Brave is not the annual Pixar event that enthralls us, and as an adult who takes great joy in being predictably overwhelmed by the tablelamp-hopping wizards each summer, it's a crushing disappointment, writes Raja Sen
Despite an insanely well-rendered crop of red-ringletted hair, Brave is a cute film that makes all the right noises. But just that many, mind you. Missing is the sense of joyous fulfilment -- and handkerchief-need -- brought on usually by Pixar films, as is the complexity in character. Brave is essentially Freaky Friday pretending to be Mulan: and both those Disney productions were decidedly more entertaining.
The tale of a rebellious princess who likes bows more than she likes boys, Brave starts off promisingly well as a young girl's story, veering unexpectedly into fairytale when she chances upon a witch with a woodwork fetish. Soon, we're knee-deep in fairytale territory, after which the film becomes a peculiar mother-daughter tale with surprisingly little eventual insight.
Scottish accents and backdrops are both accurate as well as charming, but by the time the film wraps up, it doesn't feel like its earned its happy ending.
As heroines go, Princess Merida is a plucky character, but her fantastically flaming hair is brighter than she can hope to be. Pixar, with its gallery of evocative protagonists and richly textured supporting characters, has spoilt us, and this set of highland stereotypes never quite wins our affection -- no matter how boisterous Billy Connolly makes the father. Oh, there is unquestionably much cuteness, but Pixar films have never been this simplistically structured, this Bollywood 101 in their drama. Visually, Brave is an absolute triumph, but it's unlikely that this film will inspire many a young girl in any way.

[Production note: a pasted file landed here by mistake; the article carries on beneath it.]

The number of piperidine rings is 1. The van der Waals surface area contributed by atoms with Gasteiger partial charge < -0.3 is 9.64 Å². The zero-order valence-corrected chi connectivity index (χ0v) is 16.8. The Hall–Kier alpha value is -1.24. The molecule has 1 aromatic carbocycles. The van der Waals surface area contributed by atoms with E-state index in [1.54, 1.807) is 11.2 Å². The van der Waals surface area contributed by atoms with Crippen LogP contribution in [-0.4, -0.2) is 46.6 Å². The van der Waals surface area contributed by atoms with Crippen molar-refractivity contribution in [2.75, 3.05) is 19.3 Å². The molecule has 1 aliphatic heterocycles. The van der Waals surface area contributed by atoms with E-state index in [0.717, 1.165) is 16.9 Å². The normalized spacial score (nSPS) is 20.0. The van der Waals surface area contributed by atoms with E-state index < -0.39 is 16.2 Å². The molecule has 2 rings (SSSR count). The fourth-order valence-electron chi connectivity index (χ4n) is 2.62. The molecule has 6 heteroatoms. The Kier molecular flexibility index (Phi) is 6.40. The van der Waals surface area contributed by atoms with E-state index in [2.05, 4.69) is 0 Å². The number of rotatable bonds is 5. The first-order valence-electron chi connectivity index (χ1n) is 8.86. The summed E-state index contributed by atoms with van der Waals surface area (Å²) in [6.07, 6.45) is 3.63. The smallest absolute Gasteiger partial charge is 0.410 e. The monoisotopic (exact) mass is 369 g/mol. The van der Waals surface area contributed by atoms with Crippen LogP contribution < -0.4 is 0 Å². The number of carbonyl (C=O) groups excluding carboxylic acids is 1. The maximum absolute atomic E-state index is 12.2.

(Also, the film takes Merida's three duckling-sized kid brothers entirely for granted, with striking coldness. Looking like Dash from The Incredibles, the siblings are treated rather cruelly, neglected by all. They don't even make it to the family portraits. Certainly this is the girl's film, but I feel the tykes deserve a voice.)
Tragically, it is nothing more than the visuals: just another cartoon, something that could have come from Dreamworks or Fox. Brave is not the annual Pixar event that enthralls us, and as an adult who takes great joy in being predictably overwhelmed by the tablelamp-hopping wizards each summer, it's a crushing disappointment. Take the kids if you like, sure, but I do recommend renting Mulan instead.